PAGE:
An ambitious “Theatre District Master Plan” envisions a revitalized “18-hour” mixed-use neighborhood, “supporting a vibrant entertainment and cultural environment” that would be created in part by substantial renovations of existing space and buildings and even demolition and new construction in the downtown area.
The 82-page draft master plan prepared for the Worcester Business Development Corp., in association with the city’s Executive Office of Economic Development, has recently been released and is available online at www.worcesterma.gov. The city will hold a community meeting in January for public comment and the plan will be submitted to the City Council for its review.
Specific dates for meetings had not been announced as of last week. A round-table discussion about some of the plan’s proposals was held last month at The Hanover Theatre for the Performing Arts, 2 Southbridge St.
According to the master plan, “Key corridors, including Main Street, Federal Street and Front Street will serve to tie district-wide activity together to make a walkable, inviting center of activity.”
Federal Street, “the heart of the district,” will be a “tightly compressed pedestrian street plaza — a public gathering space — lined with food, entertainment and retail activity that … creates a sense of place; serves as the center of the expanded theatre/creative district and connects all of the entertainment and creative venues both in the district and throughout downtown.”
“Key destinations” within the theater district include The Hanover Theatre, City Hall, the YWCA, the Worcester Public Library, and a transformed 20 Franklin St., while important locations outside the immediate district such as Union Station, the DCU Center, and Mechanics Hall “will connect to continue the comprehensive transformation of downtown Worcester as the heart of one of New England’s great cities.”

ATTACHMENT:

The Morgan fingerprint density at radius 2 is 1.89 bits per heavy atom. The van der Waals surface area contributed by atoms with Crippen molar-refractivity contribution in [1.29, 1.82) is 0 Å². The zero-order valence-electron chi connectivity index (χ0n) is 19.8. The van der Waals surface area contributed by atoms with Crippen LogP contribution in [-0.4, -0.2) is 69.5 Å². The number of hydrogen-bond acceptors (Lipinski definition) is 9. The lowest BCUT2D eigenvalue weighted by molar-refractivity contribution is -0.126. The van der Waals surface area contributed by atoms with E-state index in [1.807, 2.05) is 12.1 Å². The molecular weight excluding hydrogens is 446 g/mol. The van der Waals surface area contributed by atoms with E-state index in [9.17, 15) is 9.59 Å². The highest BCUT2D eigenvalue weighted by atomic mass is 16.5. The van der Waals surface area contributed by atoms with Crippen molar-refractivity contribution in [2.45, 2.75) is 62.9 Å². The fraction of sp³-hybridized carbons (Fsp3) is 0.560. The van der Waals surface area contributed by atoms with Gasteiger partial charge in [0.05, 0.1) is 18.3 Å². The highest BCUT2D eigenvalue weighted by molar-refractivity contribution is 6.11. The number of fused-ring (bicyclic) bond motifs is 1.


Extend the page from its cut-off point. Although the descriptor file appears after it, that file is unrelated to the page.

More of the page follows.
Among redevelopment proposals, the master plan considers 20 Franklin St., formerly the Worcester Telegram & Gazette, as “well positioned to be the next catalytic development in downtown Worcester.” Three uses of the building are advocated — an “Innovation Center” (essentially, providing facilities for business startups); an academic tenant (along with ground floor restaurant and retail areas); and a theater/conference center off Allen Court (itself to be renovated) with a front door on Main Street.
The master plan, in discussing a theater-conference center for 20 Franklin St., notes that the Merrimack Repertory Theatre of Lowell has indicated interest in a two-city operation and location with Worcester. The master plan recommends the demolition of the Main Street block, 517-521 Main St., to connect to a theater-conference center at 20 Franklin St.
Renovations are recommended for a number of other buildings around that area, such as the Denholm Building (484 Main St.); the former Performing Arts School of Worcester Building (29 High St.); and the Midtown Mall (10 and 22 Front St.) to enhance or create retail and gallery space, entertainment, market-rate housing, and even (in the case of 507 Main St.) a “boutique hotel.”
At last month’s discussion at The Hanover Theatre, and at a subsequent meeting of the Worcester Public Library Board of Directors library district task force, objections were raised to the idea of ice hockey rinks on the site of the Francis J. McGrath municipal parking lot next to the library.
The draft plan notes that the idea “raised questions” and concludes that “this Master Plan does not advocate for any particular use of activity” of the parking lot, other than to “highlight the redevelopment potential of the site, and argue that acreage committed to surface parking impedes the development opportunity of a broader Theatre District vibrancy.”
For those wondering about how much a theater district would cost, the draft states, “This Vision must be built with an understanding of the strengths, and challenges, of the current marketplace and the need to support the many investments already made by many dedicated stakeholders. The realization of this Plan requires partnerships with other active property owners and investors including residential developers, CitySquare II Development Company, LLC (CitySquare), and Massachusetts College of Pharmacy and Health Sciences.”